There are few “never do this” rules in the negotiation game. Ethical guidelines vary from company to company and across industries. What’s fair game in a foreign land may be absolutely unethical here. No matter how ethical and empathetic a negotiator you are, you will undoubtedly have to deal with companies or individuals that attempt to play tricks on you or get the best deal by going for the jugular-yours. When this happens, avoid angry responses that you will live to regret. Instead, stick firmly to your principles and make use of counter strategies. Pressure or negotiation tactics you may encounter include:

After an agreement has already been reached, naturally you feel good and are therefore more vulnerable than at other times. If you have just sold an expensive suit to an executive who has gotten a good deal, he may smile and say, “Since I’m plunking down so much money, I know you’ll be happy to throw in a silk tie.” You may be tempted to go along with the proposal, but a little thought tells you that a silk tie cuts too far into your profit margin. Then you will just smile back and tell the customer what an incredibly good deal he has already received.

Hot Potato
Sometimes a buyer begins by proclaiming that only a certain amount of money is available to work with, usually a very low figure. The buyer in this case is usually just fishing. The correct response is to say, “Fine,” and then test the validity of the statement.

It works like this. A customer may come into an appliance store and say, “I have $100 to spend on a compact disc player.” You might say you will be glad to work on such a purchase. Later in the negotiation, you might say, “If I could show you a $200 compact disc player that has the quality usually found in a $400 one, would you be willing to look at it?’ Asking this kind of question helps you determine whether the person is really serious about this limitation.

Higher Authority
Frequently the person with whom you are negotiating does not have the final authority to make the decision but must submit it to a loan committee, the board of directors, or a partner. You want to learn this early in the negotiation instead of after an agreement has been reached. Determine buying authority with a question: “When we reach agreement you will have final authority to sign the contract, won’t you?” The next best thing is to get some commitment. You might ask, “But you will recommend that they accept whatever agreement we reach, won’t you?”

Bad Guy, Good Guy
Sometimes in a team negotiation, members of the team play roles. One pretends to be angry about an aspect of the negotiations and then walks out. The one who stays acts amicable and understanding and asks to be given a break because the partner is so hard to deal with.

An effective counter is simply to recognize it and even bring it out in the open: “You wouldn’t play ‘Bad guy, good guy’ with me, would you?” The partners are usually embarrassed into playing fair.

The simple nonverbal technique of grimacing or flinching when a price or term is proposed may be very effective. Be aware that a flinch may be play-acting. Ask questions to find out if some problem or objection still remains.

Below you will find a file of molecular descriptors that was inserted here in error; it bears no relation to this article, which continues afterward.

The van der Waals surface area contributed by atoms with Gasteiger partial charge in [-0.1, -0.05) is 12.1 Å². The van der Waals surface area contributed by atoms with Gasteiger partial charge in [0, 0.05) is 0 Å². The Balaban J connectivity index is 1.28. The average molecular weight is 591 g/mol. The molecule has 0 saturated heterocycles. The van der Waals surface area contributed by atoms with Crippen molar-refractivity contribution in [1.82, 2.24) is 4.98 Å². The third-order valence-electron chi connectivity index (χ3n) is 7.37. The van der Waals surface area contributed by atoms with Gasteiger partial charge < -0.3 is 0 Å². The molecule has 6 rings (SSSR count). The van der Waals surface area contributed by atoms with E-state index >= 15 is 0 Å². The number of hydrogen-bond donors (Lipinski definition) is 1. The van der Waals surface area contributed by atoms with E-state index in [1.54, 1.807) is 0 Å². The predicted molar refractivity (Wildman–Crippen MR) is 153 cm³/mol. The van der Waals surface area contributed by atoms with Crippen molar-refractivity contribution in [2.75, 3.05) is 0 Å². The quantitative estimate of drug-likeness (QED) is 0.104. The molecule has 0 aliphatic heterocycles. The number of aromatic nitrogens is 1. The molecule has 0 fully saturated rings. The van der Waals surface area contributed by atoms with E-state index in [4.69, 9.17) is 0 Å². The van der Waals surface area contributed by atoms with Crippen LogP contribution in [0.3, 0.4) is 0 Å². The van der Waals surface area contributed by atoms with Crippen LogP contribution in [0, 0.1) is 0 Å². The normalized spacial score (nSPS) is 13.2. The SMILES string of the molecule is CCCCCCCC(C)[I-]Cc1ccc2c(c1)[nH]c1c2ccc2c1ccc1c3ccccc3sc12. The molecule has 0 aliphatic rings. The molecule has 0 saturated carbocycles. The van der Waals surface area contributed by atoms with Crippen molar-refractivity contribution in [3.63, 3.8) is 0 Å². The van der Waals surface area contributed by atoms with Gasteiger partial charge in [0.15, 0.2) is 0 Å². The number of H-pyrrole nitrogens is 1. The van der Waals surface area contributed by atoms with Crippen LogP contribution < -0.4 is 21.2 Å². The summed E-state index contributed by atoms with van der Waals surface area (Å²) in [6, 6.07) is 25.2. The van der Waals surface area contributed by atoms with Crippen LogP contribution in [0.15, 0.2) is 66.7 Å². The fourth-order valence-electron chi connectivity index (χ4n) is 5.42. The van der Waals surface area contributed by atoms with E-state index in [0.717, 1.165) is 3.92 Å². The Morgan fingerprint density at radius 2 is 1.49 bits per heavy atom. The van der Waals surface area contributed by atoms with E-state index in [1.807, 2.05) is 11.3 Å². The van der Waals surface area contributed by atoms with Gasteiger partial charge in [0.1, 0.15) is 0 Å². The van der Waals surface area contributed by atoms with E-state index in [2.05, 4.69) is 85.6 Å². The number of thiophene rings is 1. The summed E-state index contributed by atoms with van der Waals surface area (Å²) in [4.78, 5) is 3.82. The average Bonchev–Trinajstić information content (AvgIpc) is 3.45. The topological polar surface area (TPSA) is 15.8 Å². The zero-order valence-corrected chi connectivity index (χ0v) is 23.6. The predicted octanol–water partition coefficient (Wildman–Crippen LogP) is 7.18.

Red Herring or Decoy
This tactic is a statement that some aspect of the situation is not negotiable. The trick is that this is not the issue of true interest. This is what Br’er Rabbit did when he pleaded not to be thrown into the briar patch when that is exactly what he most desired. You can avoid being trapped by this tactic by active listening and perceptive needs discovery.

You should be prepared to handle three special situations that arise in negotiations: Ultimatums, trade-offs, and deadlocks.

Ultimatums: How do you react when a negotiator says, “There is no point in talking unless we get at least $250,000 out of this deal.” The best technique is simply to set aside the ultimatum. Go on, as though the point is not a big deal and find points that can be agreed upon to garner some momentum for reaching full agreement. If agreement is reached on other points, the ultimatum may become less important.

Trade-Offs: Negotiations usually produce a series of trade-offs. If you make a concession, be sure to ask for a comparable concession right away. If you fail to do this, the other party may later forget that you made a concession or it will not seem that you have done anything significant. Timing is of the essence in exchanging trade-offs.

Deadlocks: Occasionally, you may reach an impasse in a negotiation. The parties should agree to seek advice or mediation from a neutral party or to abide by some fair standard such as the legal or ethical considerations or the fair market value. Both parties involved feel pressure. Remember if you simply can’t reach an agreement, you can just walk away.

You may conclude that a negotiation has been a good one if neither party resents the other when it is all over. For your purpose as a consultative sales professional, both parties must feel good about the outcome and the relationship must be on a cordial basis. If the customer resents the way you negotiated, this order or contract may well be your last.

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